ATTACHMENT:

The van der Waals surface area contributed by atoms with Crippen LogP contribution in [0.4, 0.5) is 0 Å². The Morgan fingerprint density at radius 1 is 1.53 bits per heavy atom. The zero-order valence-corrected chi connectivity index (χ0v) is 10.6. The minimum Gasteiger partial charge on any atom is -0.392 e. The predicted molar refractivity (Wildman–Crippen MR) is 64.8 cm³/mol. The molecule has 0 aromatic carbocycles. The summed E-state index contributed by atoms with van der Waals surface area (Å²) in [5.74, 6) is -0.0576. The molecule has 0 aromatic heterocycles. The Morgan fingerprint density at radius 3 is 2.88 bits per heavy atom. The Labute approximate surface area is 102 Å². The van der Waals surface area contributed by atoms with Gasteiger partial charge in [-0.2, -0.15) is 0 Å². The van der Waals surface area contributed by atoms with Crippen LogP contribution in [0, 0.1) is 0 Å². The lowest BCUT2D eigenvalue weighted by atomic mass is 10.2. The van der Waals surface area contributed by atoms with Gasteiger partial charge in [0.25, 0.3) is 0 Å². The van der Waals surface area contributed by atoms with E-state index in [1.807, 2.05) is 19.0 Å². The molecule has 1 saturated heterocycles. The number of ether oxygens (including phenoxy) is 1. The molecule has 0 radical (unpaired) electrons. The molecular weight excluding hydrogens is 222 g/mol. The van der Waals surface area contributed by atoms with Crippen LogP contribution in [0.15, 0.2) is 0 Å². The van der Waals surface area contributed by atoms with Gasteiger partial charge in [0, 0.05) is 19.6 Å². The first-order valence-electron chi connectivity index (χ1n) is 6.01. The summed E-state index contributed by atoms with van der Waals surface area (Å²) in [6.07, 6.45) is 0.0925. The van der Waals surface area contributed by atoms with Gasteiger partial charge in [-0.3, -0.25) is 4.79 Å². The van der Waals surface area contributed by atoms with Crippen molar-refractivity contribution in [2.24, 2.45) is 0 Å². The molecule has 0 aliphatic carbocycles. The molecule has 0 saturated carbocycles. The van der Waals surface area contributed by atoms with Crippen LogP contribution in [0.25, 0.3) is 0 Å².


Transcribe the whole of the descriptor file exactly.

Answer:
The van der Waals surface area contributed by atoms with Crippen LogP contribution in [0.4, 0.5) is 0 Å². The Morgan fingerprint density at radius 1 is 1.53 bits per heavy atom. The zero-order valence-corrected chi connectivity index (χ0v) is 10.6. The minimum Gasteiger partial charge on any atom is -0.392 e. The predicted molar refractivity (Wildman–Crippen MR) is 64.8 cm³/mol. The molecule has 0 aromatic carbocycles. The summed E-state index contributed by atoms with van der Waals surface area (Å²) in [5.74, 6) is -0.0576. The molecule has 0 aromatic heterocycles. The Morgan fingerprint density at radius 3 is 2.88 bits per heavy atom. The Labute approximate surface area is 102 Å². The van der Waals surface area contributed by atoms with Gasteiger partial charge in [-0.2, -0.15) is 0 Å². The van der Waals surface area contributed by atoms with Crippen LogP contribution in [0, 0.1) is 0 Å². The lowest BCUT2D eigenvalue weighted by atomic mass is 10.2. The van der Waals surface area contributed by atoms with Gasteiger partial charge in [0.25, 0.3) is 0 Å². The van der Waals surface area contributed by atoms with E-state index in [1.807, 2.05) is 19.0 Å². The molecule has 1 saturated heterocycles. The number of ether oxygens (including phenoxy) is 1. The molecule has 0 radical (unpaired) electrons. The molecular weight excluding hydrogens is 222 g/mol. The van der Waals surface area contributed by atoms with Crippen LogP contribution in [0.15, 0.2) is 0 Å². The van der Waals surface area contributed by atoms with Gasteiger partial charge in [0, 0.05) is 19.6 Å². The first-order valence-electron chi connectivity index (χ1n) is 6.01. The summed E-state index contributed by atoms with van der Waals surface area (Å²) in [6.07, 6.45) is 0.0925. The van der Waals surface area contributed by atoms with Gasteiger partial charge in [-0.3, -0.25) is 4.79 Å². The van der Waals surface area contributed by atoms with Crippen molar-refractivity contribution in [2.24, 2.45) is 0 Å². The molecule has 0 aliphatic carbocycles. The molecule has 0 saturated carbocycles. The van der Waals surface area contributed by atoms with Crippen LogP contribution in [0.25, 0.3) is 0 Å².